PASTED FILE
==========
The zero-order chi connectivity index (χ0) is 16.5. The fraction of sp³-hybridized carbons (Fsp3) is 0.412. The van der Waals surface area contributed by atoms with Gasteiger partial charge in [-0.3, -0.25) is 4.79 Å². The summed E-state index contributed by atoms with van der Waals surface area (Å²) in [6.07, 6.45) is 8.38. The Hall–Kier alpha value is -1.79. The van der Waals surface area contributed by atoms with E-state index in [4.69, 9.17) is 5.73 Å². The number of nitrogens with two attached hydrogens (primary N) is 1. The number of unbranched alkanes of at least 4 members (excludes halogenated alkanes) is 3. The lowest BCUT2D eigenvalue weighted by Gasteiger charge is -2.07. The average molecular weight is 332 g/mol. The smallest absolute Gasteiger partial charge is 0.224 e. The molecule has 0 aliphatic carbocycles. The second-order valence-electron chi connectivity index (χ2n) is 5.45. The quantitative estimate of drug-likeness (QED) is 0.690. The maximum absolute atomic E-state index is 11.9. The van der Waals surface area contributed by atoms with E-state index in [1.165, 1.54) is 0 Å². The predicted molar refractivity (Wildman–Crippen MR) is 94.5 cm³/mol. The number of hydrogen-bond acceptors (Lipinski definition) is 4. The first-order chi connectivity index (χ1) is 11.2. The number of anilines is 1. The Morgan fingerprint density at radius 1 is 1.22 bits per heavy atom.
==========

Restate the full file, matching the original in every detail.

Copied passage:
The zero-order chi connectivity index (χ0) is 16.5. The fraction of sp³-hybridized carbons (Fsp3) is 0.412. The van der Waals surface area contributed by atoms with Gasteiger partial charge in [-0.3, -0.25) is 4.79 Å². The summed E-state index contributed by atoms with van der Waals surface area (Å²) in [6.07, 6.45) is 8.38. The Hall–Kier alpha value is -1.79. The van der Waals surface area contributed by atoms with E-state index in [4.69, 9.17) is 5.73 Å². The number of nitrogens with two attached hydrogens (primary N) is 1. The number of unbranched alkanes of at least 4 members (excludes halogenated alkanes) is 3. The lowest BCUT2D eigenvalue weighted by Gasteiger charge is -2.07. The average molecular weight is 332 g/mol. The smallest absolute Gasteiger partial charge is 0.224 e. The molecule has 0 aliphatic carbocycles. The second-order valence-electron chi connectivity index (χ2n) is 5.45. The quantitative estimate of drug-likeness (QED) is 0.690. The maximum absolute atomic E-state index is 11.9. The van der Waals surface area contributed by atoms with E-state index in [1.165, 1.54) is 0 Å². The predicted molar refractivity (Wildman–Crippen MR) is 94.5 cm³/mol. The number of hydrogen-bond acceptors (Lipinski definition) is 4. The first-order chi connectivity index (χ1) is 11.2. The number of anilines is 1. The Morgan fingerprint density at radius 1 is 1.22 bits per heavy atom.